Alpha feedback

Well, my current #WIP is coming along nicely.  It’s the next short story in the series I’m writing based on the voyages of the ship Pa’adhe.

I’ve got all my Alpha feedback, made some changes based on that feedback and my own re-reading.  I’ve sent it out to my Betas now, and once I have all that feedback in, or most of it anyway, I’ll make my final edits and then post the short here on my blog.

One thing that I as a writer have to deal with is accepting that when I try to mix things up my Alpha (and Beta) readers aren’t shy about letting me know if they don’t like that.  I really appreciate that, even if it sometimes seems like they don’t know what I’m trying to do there.  The point of that is, sometimes even I don’t really know what I’m doing there.

An example:  I originally had the harbor master use the old form, “Well come to port!”  Every Alpha flagged that as supposed to be “Welcome to port!”  Now, I liked that “Well come” over “Welcome” and when I sent it out I had a bet with myself that would get flagged.  Sure enough, that’s what happened.  In hindsight, though, they’re right:  if I hadn’t used the old syntax elsewhere in his speech patterns, it had no place there.  None of the rest of the harbor master’s words were in “old” format so it was an anachronism that didn’t belong.  So, much as I wanted to keep ‘well come’ I knew they were right and it became ‘welcome’.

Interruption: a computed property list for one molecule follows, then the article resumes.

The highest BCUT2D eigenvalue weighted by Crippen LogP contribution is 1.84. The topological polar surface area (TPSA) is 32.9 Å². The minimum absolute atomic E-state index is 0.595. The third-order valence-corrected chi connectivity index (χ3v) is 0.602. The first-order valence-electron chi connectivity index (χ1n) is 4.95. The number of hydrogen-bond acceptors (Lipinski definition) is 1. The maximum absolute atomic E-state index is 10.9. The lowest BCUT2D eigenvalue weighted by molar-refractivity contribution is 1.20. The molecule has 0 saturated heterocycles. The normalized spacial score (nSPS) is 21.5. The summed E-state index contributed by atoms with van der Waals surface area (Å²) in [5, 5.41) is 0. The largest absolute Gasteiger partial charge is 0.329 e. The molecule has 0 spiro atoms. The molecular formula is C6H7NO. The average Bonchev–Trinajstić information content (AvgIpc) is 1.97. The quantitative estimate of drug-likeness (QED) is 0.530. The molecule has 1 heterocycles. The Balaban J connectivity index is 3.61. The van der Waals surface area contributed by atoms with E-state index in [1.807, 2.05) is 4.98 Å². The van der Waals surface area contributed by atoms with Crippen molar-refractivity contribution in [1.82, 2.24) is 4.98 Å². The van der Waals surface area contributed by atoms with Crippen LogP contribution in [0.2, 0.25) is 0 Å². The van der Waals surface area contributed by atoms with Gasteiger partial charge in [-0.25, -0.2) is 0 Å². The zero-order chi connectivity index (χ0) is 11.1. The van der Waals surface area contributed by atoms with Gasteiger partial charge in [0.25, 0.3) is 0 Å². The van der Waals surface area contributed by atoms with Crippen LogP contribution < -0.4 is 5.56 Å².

As a writer, I have to walk a fine line.  Just as I am not omnipotent, neither are my Alpha and Beta readers.  To get things right, I have to balance what they provide as feedback against what I, as the god of this universe I have created, have in mind.  So, while they might say a character isn’t making sense, I am likely aware of what’s happening in future stories or in my notes for the future and have a nebulous short story in mind explaining things.  That means I have to make some calls that seem to ignore the feedback I get.  Other things, such as the use of ‘welcome’ versus ‘well come’ are similarly judgment calls, but here I give much more weight to what my Alphas and Betas say.

Sometimes I also have to remind them the tales of the Pa’adhe are not being written in sequence.  I write them in whatever order they strike me, so the first tale, The Voyage to Caerl Headland, is not the first in the series, nor the last.  This next short story, tentatively A Matter of Trust, takes place several voyages after The Voyage to Caerl Headland.  The one that I’ve just started while waiting on my Beta feedback is the first in the series, time-wise:  how the Pa’adhe gets built.  I have notes for the final voyage, with the ending already drafted out.  And so it goes.

As mentioned, I intend to put out all these short stories in the order in which they come to me and I write them.  With one exception:  The Final Voyage of the Pa’adhe will be put out when I have finished writing all the others and not before.  So, when you see The Final Voyage of the Pa’adhe you will know that I have closed that series.

I do intend, eventually, to gather together these short stories and put them in ebook format, so that they can be read in the order they happened rather than the order they get written.  When that happens, I will most likely pay close attention to any comments provided by readers for each short.

One thing I love about this series is that already the characters are taking me to areas and actions I’d not planned or thought out.

It’s going to be a fun voyage!


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